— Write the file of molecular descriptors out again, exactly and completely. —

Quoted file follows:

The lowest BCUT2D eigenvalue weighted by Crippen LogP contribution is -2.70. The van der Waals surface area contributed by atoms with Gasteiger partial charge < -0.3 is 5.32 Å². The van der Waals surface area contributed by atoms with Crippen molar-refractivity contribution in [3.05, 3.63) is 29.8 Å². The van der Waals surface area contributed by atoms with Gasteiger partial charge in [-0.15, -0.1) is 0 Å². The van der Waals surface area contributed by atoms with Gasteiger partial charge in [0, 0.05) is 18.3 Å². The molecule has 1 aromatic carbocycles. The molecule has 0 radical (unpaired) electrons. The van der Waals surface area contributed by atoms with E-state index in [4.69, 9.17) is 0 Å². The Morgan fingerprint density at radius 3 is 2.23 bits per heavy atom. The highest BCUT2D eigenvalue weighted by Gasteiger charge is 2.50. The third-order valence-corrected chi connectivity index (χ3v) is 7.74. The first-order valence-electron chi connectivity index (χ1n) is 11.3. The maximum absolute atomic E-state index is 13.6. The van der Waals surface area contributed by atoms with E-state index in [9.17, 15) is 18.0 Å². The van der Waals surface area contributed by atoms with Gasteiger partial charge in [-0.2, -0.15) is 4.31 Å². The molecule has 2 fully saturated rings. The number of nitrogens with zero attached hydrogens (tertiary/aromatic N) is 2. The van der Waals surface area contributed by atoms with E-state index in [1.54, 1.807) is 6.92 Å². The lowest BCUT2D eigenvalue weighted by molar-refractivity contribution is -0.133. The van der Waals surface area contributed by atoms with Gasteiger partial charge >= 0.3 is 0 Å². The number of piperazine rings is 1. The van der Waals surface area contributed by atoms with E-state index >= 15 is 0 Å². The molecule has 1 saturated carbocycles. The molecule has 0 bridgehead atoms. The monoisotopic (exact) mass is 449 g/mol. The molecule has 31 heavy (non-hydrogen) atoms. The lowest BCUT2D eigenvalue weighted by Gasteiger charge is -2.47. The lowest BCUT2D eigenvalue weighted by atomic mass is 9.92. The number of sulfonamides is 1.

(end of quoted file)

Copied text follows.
The lowest BCUT2D eigenvalue weighted by Crippen LogP contribution is -2.70. The van der Waals surface area contributed by atoms with Gasteiger partial charge < -0.3 is 5.32 Å². The van der Waals surface area contributed by atoms with Crippen molar-refractivity contribution in [3.05, 3.63) is 29.8 Å². The van der Waals surface area contributed by atoms with Gasteiger partial charge in [-0.15, -0.1) is 0 Å². The van der Waals surface area contributed by atoms with Gasteiger partial charge in [0, 0.05) is 18.3 Å². The molecule has 1 aromatic carbocycles. The molecule has 0 radical (unpaired) electrons. The van der Waals surface area contributed by atoms with E-state index in [4.69, 9.17) is 0 Å². The Morgan fingerprint density at radius 3 is 2.23 bits per heavy atom. The highest BCUT2D eigenvalue weighted by Gasteiger charge is 2.50. The third-order valence-corrected chi connectivity index (χ3v) is 7.74. The first-order valence-electron chi connectivity index (χ1n) is 11.3. The maximum absolute atomic E-state index is 13.6. The van der Waals surface area contributed by atoms with E-state index in [9.17, 15) is 18.0 Å². The van der Waals surface area contributed by atoms with Gasteiger partial charge in [-0.2, -0.15) is 4.31 Å². The molecule has 2 fully saturated rings. The number of nitrogens with zero attached hydrogens (tertiary/aromatic N) is 2. The van der Waals surface area contributed by atoms with E-state index in [1.54, 1.807) is 6.92 Å². The lowest BCUT2D eigenvalue weighted by molar-refractivity contribution is -0.133. The van der Waals surface area contributed by atoms with Gasteiger partial charge >= 0.3 is 0 Å². The number of piperazine rings is 1. The van der Waals surface area contributed by atoms with E-state index >= 15 is 0 Å². The molecule has 1 saturated carbocycles. The molecule has 0 bridgehead atoms. The monoisotopic (exact) mass is 449 g/mol. The molecule has 31 heavy (non-hydrogen) atoms. The lowest BCUT2D eigenvalue weighted by Gasteiger charge is -2.47. The lowest BCUT2D eigenvalue weighted by atomic mass is 9.92. The number of sulfonamides is 1.